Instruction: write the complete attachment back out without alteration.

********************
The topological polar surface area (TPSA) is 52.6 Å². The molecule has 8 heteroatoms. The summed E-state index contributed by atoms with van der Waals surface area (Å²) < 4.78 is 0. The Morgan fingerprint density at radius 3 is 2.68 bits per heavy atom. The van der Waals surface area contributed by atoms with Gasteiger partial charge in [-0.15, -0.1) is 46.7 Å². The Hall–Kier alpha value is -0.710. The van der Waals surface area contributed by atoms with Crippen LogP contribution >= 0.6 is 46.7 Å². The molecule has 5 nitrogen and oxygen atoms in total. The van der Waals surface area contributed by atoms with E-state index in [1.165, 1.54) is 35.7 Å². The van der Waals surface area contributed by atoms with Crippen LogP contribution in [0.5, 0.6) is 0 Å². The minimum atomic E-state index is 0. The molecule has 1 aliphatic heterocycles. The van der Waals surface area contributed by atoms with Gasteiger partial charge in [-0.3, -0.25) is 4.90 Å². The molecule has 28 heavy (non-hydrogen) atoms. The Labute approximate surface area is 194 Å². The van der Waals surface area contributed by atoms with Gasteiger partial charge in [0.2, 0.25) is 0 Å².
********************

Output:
The topological polar surface area (TPSA) is 52.6 Å². The molecule has 8 heteroatoms. The summed E-state index contributed by atoms with van der Waals surface area (Å²) < 4.78 is 0. The Morgan fingerprint density at radius 3 is 2.68 bits per heavy atom. The van der Waals surface area contributed by atoms with Gasteiger partial charge in [-0.15, -0.1) is 46.7 Å². The Hall–Kier alpha value is -0.710. The van der Waals surface area contributed by atoms with Crippen LogP contribution >= 0.6 is 46.7 Å². The molecule has 5 nitrogen and oxygen atoms in total. The van der Waals surface area contributed by atoms with E-state index in [1.165, 1.54) is 35.7 Å². The van der Waals surface area contributed by atoms with Crippen LogP contribution in [0.5, 0.6) is 0 Å². The minimum atomic E-state index is 0. The molecule has 1 aliphatic heterocycles. The van der Waals surface area contributed by atoms with Gasteiger partial charge in [-0.3, -0.25) is 4.90 Å². The molecule has 28 heavy (non-hydrogen) atoms. The Labute approximate surface area is 194 Å². The van der Waals surface area contributed by atoms with Gasteiger partial charge in [0.2, 0.25) is 0 Å².